Way back in 2008 the Association of Corporate Counsel (ACC) launched the ACC Value Challenge. Its stated intent was to ‘reconnect the value and cost of legal services’. This seemed to both catch and further define the mood of increasing dissatisfaction in the hourly rate (which has been well documented elsewhere).
Looking back, in some respects the ACC were extremely wise when they launched the initiative – they chose not to define what ‘value’ meant in this context. But, while one definition would be too generic in nature, the lack of a definition has inadvertently created confusion both for corporate counsel and law firms alike. And, to this day, it has contributed to a lower take up of alternative fee arrangements (AFAs) than initially predicted.
Therefore, what should corporate counsel and law firms do now when seeking to ‘reconnect the value and cost of legal services’?
What makes a fee arrangement ‘alternative’?
The key first step is to ensure clients and law firms are speaking the same language.
The term itself, ‘alternative fee arrangements’, is a strange one. By its very definition, it says what it isn’t- an hourly rate. This has led to some law firms to view any work not billed by their standard rate as being ‘alternative’.
A term Positive Pricing (and other law firms) prefer is ‘appropriate fee arrangements’. Why this subtle shift in naming? Simple. Whatever the agreed fee arrangement is, it needs to clearly align with the economic interests of client and lawyer, so it:
- is structured to encourage completion of a clearly specified (and identifiable) client objective
- encourages and incentivizes the lawyer to identify ways to be more efficient
Therefore, it’s one which clearly reflects the appropriate value of the transaction. In sum, an appropriate fee arrangement.
A question of value
As a general rule, a client doesn’t want to buy a lawyer’s time. It’s the expertise that comes with that time which is important. Expertise which (hopefully) will help the client achieve their business objectives, however defined.
The first thing to acknowledge is that clients’ realize value from their respective law firms (and lawyers) in a number of different ways. It may range from the more tangible areas such as cost control and the total absolute cost of a matter, to the specific legal expertise being provided (and the associated knowledge transfer to the client). It can include the certainty of ‘outcome’, both financial and legal (indeed, for some clients, cost predictability and management of cash flow may be as important as the actual amount). It can also encompass the speed of resolution or completion of the matter (something which can be extremely important for example in litigation or M&A matters).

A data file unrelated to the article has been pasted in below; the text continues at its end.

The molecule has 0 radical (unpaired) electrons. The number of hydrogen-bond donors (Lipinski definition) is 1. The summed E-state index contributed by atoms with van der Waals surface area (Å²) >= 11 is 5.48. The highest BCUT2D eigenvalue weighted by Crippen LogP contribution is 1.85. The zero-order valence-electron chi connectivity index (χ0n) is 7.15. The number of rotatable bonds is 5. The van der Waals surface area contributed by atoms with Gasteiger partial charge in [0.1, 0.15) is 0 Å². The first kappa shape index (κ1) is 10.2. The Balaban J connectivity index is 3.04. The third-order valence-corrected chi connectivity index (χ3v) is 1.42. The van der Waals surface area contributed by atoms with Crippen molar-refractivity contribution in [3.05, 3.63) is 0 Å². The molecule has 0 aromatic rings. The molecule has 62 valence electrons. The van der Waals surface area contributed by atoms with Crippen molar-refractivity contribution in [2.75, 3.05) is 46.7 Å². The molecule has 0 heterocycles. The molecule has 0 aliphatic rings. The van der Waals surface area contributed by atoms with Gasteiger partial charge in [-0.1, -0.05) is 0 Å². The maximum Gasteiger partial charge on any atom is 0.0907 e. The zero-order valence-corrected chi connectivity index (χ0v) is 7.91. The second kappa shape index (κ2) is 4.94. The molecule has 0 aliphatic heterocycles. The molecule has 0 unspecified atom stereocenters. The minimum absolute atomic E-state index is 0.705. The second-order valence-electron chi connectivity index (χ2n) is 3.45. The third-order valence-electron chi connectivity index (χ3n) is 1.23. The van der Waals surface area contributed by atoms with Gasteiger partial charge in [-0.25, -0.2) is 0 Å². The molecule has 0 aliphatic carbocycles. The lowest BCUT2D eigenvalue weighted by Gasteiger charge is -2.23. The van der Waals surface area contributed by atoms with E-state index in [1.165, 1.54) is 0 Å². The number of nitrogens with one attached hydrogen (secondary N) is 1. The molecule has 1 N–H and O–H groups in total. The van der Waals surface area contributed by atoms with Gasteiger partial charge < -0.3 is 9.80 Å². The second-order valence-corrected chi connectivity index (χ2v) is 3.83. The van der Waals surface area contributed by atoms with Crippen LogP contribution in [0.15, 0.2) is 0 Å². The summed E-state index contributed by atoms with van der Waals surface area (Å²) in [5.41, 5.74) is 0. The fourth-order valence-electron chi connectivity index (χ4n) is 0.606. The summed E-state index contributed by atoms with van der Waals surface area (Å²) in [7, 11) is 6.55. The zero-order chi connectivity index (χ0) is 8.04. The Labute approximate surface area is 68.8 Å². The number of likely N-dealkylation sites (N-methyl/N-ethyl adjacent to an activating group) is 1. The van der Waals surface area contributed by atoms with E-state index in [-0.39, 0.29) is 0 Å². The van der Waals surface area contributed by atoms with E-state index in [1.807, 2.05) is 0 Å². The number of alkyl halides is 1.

Using Alternative Fee Arrangements sensibly
If ‘value’ is therefore key, how can both law firm and client develop and implement appropriate fee arrangements that meet (or ideally, surpass) expectations?
A fundamental requirement is trust between both parties. Where trust exists between law firm and client, there is a fundamental shift in the relationship, encouraging greater partnering behaviour. Put bluntly, it means that both parties are pulling in the same direction and against a shared view of ‘success’ and value.
Before blindly embarking on an alternative fee arrangement, law firm and client should consider the following three key points as a minimum:
- How will the proposed commercial arrangement support the (client’s) business in achieving their goals?
- What are the elements of potential value which are most important to the client (and does the proposed commercial relationship support this)?
- How will both parties best measure and track how value is delivered? (This will help in both being able to clearly articulate the value delivered internally, and also be used as a basis for future, similar, arrangements.).
Successfully implementing an AFA requires having clearly understood and articulated expectations and having clear responsibilities. Even at the most basic level, recognizing that different fee approaches require different forms of management, both from a law firm and client perspective is a good start.
However, nothing can replace the dialogue between law firm and client. For lawyers, this means listening with empathy and responding appropriately. For clients, it means giving a clear and specific brief about what is important how it helps drive value, both at matter-specific and business level (as ultimately the question of value is the client’s to make.) For both, it means ‘speaking a common language’ based on trust, openness and honesty.
There and back again. It’s a question of value.
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